This picture of a frog catching fireflies is embellished with lights that bring the bugs to life. Conductive thread is the magic ingredient, bridging the gap between rigid metal and soft floss. To make a stitched scene light up, combine traditional embroidery techniques with a few common electronics components. The possibilities are endless, and the result is an artful conversation piece. This was written as a tutorial for my LED Sewing Kit, where you can include LEDs into an embroidered picture or into a garment of your choice.
Materials and Tools
- Downloadable pattern
- carbon paper
- wooden embroidery hoop
- needlenose pliers
- LED sewing kit
- embroidery floss
- regular sewing thread (any color)
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Modify the LEDs according to the instructions below to make them sewable. I soldered wire leads onto my switch to make it easier to work with. If you’re using the snap from the kit, you’ve got no soldering to do!
Download the pattern and trace it onto the fabric with the carbon paper.
Loosen the screw and place the solid hoop under the fabric. Secure the outer hoop over the inner hoop, centered over the traced design. Tighten down the screw, and pull the fabric taut, a little bit from each side to keep the design centered. It should make a little noise when you tap on it, like a drum.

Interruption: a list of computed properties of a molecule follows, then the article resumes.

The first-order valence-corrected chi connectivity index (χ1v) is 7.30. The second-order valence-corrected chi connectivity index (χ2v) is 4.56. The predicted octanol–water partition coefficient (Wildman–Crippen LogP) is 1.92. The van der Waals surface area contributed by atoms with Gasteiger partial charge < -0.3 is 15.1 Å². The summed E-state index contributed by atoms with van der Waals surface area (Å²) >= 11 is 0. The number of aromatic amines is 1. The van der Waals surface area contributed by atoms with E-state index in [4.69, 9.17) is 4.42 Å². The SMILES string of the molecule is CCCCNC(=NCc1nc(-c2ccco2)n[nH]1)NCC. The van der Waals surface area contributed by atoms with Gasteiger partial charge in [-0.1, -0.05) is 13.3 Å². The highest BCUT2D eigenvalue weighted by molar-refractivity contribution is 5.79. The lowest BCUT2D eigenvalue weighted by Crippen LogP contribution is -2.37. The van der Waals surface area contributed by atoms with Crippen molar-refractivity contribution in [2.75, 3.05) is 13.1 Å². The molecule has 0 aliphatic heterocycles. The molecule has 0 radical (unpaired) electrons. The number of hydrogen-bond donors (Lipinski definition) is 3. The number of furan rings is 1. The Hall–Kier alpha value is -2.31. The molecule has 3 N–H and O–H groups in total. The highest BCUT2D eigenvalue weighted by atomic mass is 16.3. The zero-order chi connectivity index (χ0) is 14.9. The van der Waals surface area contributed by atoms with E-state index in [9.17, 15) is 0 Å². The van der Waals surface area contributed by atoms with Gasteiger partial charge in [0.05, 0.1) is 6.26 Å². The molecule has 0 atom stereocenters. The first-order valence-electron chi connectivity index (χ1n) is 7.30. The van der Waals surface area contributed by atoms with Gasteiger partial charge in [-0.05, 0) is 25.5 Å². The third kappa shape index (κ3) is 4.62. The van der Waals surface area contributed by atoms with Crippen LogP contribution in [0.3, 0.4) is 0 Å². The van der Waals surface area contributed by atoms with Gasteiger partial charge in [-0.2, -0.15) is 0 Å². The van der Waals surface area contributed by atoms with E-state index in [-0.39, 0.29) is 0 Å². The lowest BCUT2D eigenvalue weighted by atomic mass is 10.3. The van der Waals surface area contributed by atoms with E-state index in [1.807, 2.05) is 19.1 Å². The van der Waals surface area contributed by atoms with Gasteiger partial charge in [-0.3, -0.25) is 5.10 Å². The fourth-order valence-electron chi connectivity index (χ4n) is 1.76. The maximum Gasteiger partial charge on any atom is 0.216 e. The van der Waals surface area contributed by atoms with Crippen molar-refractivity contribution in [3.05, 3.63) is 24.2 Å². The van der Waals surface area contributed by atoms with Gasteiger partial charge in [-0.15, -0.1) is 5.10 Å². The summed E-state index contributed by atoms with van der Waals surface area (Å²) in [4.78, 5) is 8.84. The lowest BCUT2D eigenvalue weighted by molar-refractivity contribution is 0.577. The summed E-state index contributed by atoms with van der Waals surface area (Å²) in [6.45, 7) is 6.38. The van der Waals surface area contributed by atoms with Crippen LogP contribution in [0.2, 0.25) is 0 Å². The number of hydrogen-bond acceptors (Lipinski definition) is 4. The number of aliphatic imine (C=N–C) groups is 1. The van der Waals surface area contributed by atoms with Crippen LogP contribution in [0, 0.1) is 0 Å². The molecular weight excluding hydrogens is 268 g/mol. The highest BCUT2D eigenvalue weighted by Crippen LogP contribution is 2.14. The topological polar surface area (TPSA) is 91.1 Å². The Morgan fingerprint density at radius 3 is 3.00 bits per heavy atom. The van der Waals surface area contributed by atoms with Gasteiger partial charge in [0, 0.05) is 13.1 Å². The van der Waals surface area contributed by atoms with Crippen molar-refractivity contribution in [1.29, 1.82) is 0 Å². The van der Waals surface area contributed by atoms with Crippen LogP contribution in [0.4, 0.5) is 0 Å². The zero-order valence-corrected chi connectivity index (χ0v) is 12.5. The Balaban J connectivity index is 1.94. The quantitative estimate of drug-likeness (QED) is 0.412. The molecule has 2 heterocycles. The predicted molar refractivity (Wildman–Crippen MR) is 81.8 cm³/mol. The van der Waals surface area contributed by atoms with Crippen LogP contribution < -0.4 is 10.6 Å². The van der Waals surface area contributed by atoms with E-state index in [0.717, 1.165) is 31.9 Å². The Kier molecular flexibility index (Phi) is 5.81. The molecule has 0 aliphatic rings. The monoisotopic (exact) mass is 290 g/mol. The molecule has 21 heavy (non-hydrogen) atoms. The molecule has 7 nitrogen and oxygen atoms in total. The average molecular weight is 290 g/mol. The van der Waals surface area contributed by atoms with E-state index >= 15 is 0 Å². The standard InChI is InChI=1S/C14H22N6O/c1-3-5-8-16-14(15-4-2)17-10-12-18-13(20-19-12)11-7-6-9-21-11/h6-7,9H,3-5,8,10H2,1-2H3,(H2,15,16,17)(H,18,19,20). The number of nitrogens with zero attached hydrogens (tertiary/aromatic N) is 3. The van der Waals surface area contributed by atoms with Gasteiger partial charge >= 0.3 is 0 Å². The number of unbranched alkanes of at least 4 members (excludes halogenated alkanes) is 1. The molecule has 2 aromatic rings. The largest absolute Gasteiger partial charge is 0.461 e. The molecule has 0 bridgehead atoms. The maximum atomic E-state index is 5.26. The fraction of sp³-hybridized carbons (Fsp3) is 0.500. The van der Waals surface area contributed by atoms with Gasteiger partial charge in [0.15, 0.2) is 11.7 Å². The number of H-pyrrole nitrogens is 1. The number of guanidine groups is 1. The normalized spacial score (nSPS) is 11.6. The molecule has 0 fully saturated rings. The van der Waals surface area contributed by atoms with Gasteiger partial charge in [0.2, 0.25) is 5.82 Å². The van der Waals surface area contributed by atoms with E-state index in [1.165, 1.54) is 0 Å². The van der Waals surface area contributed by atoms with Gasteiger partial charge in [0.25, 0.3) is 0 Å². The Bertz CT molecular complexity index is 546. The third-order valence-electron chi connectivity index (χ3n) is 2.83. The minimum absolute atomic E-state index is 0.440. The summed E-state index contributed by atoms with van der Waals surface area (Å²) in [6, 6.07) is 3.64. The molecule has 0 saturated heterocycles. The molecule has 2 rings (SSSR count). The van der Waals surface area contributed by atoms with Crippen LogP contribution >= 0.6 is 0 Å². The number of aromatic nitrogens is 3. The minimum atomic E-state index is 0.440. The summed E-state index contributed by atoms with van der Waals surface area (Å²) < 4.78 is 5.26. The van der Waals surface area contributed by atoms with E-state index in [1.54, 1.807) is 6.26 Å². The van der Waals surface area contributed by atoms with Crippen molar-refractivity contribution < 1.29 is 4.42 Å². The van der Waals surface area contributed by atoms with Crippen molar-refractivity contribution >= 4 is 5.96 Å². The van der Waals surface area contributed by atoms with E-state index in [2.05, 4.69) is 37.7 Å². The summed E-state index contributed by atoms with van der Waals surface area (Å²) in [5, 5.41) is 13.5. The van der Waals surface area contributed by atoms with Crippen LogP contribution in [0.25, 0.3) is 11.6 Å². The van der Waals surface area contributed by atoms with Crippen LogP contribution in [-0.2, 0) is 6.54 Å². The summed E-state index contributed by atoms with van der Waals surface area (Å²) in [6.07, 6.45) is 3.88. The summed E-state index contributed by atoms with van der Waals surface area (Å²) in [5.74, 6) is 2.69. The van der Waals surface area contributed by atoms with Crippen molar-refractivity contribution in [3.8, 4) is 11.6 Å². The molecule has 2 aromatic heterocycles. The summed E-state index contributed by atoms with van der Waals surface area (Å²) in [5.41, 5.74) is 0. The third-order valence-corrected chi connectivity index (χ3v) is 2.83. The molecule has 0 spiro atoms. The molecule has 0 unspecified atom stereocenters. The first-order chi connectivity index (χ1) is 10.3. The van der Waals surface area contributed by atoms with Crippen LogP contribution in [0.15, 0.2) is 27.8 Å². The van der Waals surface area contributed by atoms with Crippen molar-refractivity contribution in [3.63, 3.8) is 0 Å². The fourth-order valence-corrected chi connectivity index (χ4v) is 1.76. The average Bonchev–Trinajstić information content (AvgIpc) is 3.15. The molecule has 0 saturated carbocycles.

Embroider the design
Thread the needle and tie a knot in the end of the floss.
Bring the needle through the fabric from the back to front. Pull taut. We’re going to be doing the backstitch along the lines of the pattern.
Bring the needle to the back from the front, following the traced line and pull taut.
Here’s where we start the backstitch. Bring the needle from the back to front one stitch’s length up the line from the first stitch and pull taut.
Pull the needle from front to back at the spot where the first stitch ended and pull taut.
Repeat the second stitch: come from back to front one stitch down the line.
Keep going. You can jump over sections of the back to start up another line, just make sure the fabric is tight in the hoop to prevent puckering. Also try to make the most efficient path to use the smallest amount of floss required.
When you run out of floss, Just tuck in the end, weaving it in between previous stitches on the back side. Cut the floss.
Finish the rest of the design according to the pattern.
Prepare the LED and switch
Now we’re going to prepare the LEDs so they’re sewable. Bend the longer lead in a square fashion, coiling it towards the cap.
Coil the shorter lead in a round fashion up towards the cap. Repeat the process on the other LED.
Prepare the switch by coiling the leads of the wires on the switch. It’s not important which one is which. If you’re using the LED sewing kit, you have a snap instead of a switch. Good news, you can skip this step!
Sew the circuit
Hold the LED in place with one hand. Thead the needle with conductive thread. Bring the needle through from the back on the outside of the square coil.
Bring the needle from front to back inside the square coil, stitching over the metal lead.
Continue to make stitches all around the square coil. This makes a strong mechanical and electrical connection.
This is what the back looks like. We’re going to sew a line to the positive battery connection.